Although it easily passed the House, plenty of controversy still surrounds the National Defense Authorization Act.
As lawmakers continue to debate a $1.1 trillion federal spending bill, the fate of the National Defense Authorization Act, passed by the House of Representatives Dec. 4, hangs in the balance.
Although the defense spending bill easily passed the House with a bipartisan majority of 300 to 119, and Senate Majority Leader Harry Reid hoped to advance the measure through a unanimous consent agreement, some senators raised concerns that the act contained earmarks that don’t relate to national defense, particularly by providing funding for national parks and wilderness areas.
The lands package in question would expand resource development in some states while also creating several new national parks.
Retiring Sen. Tom Coburn (R-Okla.) staunchly opposes the provisions.
“I’m not holding it up. I’m just going to try to get amendments, try to fix it, talk about it,” Coburn said. “I’ll keep that stance ’til I’m through all the points I want to make about what a mess it is.”
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So what precisely does Coburn oppose? The lands package contained in the bill allows for the creation of new wilderness areas on the Rocky Mountain Front, as well as a ban on mining near Glacier National Park, and changes supporting oil exploration and grazing on federal land. All good things, right?
Although Montana Sens. Jon Tester and John Walsh, as well as Montana Rep. Steve Daines, support the legislation, plenty of wilderness advocates object to the provisions.
Why would a wilderness advocate object to more wilderness? They and defenders of public land say they believe the land provisions in the defense spending bill include too many concessions to resource industries.
Archeologists and Native American tribes fear certain language in the bill would approve a controversial land exchange between the federal government and a copper-mining company that would put some Native American archaeological sites at risk. In fact, the company Resolution Copper Mining would have access to copper deposits located below 980 hectares of Arizona’s Tonto National Forest, land that is not only sacred to local tribes, but also contains important archaeological sites.
“This is the best set of Apache archaeological sites ever documented, period, full stop,” John Welch, a former historic preservation officer for the White Mountain Apache Tribe and a professor at Simon Fraser University in Burnaby, Canada, told the American Association for the Advancement of Science.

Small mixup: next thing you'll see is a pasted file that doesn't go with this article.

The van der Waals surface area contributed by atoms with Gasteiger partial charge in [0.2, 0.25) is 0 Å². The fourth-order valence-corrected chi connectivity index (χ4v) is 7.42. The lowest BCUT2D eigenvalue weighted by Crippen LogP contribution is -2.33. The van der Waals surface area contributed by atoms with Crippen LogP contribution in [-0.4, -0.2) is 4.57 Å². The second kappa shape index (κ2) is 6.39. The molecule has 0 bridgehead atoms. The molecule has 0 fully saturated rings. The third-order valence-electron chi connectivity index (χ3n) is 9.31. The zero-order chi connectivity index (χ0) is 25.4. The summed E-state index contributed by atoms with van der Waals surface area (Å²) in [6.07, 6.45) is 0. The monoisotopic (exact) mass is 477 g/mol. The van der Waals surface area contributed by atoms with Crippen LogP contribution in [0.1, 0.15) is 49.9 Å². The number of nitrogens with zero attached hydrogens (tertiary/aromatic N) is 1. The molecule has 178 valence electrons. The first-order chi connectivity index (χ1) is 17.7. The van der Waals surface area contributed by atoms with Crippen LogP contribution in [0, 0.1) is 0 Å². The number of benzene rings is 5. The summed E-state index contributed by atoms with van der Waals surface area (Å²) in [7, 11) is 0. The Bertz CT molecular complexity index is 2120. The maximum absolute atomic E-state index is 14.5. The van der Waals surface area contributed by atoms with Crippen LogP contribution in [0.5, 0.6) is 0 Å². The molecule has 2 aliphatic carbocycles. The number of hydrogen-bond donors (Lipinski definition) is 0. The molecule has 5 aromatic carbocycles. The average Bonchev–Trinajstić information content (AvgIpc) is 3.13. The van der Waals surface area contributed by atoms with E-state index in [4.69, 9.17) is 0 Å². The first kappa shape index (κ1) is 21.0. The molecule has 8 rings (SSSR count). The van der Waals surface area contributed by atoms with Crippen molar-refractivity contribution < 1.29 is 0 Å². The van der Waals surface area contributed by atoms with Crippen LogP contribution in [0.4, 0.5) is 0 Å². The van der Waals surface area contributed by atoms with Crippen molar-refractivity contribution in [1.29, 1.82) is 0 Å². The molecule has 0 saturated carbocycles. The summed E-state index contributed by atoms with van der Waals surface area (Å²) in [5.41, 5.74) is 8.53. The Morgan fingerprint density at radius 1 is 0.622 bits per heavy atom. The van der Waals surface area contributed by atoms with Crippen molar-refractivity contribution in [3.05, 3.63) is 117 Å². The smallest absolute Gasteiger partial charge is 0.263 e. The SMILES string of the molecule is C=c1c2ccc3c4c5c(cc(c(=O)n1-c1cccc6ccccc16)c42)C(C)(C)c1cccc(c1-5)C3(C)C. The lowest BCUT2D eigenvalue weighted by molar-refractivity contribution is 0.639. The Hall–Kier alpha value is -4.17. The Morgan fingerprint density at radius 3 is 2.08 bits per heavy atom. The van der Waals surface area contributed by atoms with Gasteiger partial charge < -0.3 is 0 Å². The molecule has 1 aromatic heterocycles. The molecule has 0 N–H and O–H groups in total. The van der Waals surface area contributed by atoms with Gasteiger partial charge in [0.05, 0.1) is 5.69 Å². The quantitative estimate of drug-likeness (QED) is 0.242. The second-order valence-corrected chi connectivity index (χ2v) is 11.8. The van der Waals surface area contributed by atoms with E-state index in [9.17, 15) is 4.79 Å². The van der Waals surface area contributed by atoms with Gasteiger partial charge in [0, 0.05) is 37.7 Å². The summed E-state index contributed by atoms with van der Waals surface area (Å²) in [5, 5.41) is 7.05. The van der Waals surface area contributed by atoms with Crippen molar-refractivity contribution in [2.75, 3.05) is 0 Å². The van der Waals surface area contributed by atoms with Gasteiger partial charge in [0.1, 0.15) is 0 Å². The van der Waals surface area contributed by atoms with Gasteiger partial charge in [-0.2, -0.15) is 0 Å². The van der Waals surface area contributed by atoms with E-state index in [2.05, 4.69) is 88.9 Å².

Despite the controversy, the bipartisan bill would represent the largest public lands package advanced by Congress in years. Almost 250,000 acres of wilderness would be designated in various Western states, and thousands of additional acres would be preserved from drilling and mining.
At the same time, however, the Bureau of Land Management would be allowed to expedite oil, gas and grazing permits, promote the Arizona copper mine and transfer federal timberlands to an Alaska native-owned corporation in the Tong National Forest, which would allow the clear-cutting of various old-growth trees.
Starting to sound a tad more questionable? Not for legislators in Montana, where the conservation community lauded the package. The land package would add 67,000 acres to the Big Sky Country’s Bob Marshall Wilderness and designate 208,000 acres along the Front as a conservation management area.
It would also release 14,000 acres of wilderness-study area for regular management by the Bureau of Land Management and ban future mining or drilling on 430,000 acres of public land directly west of Glacier National Park. Meanwhile, the bill would extend the life of Montana’s grazing permits from 10 to 20 years.
Congressional delegations in several other Western states also inserted their own state-specific public land language into the defense bill.
So is the bill good for the U.S. wilderness or not? As with most of what comes out of Washington, it all depends on who you talk to.
Is it worth allowing Native Americans to lose even more of their sacred lands to the further exploitation of resources? Should lands in Alaska, considered by many as America’s last great frontier, be handed over to logging interests? Are we, as a nation, justified in exploiting some natural areas in order to protect others? Or is this all just politics as usual, and all we can do is watch it happen?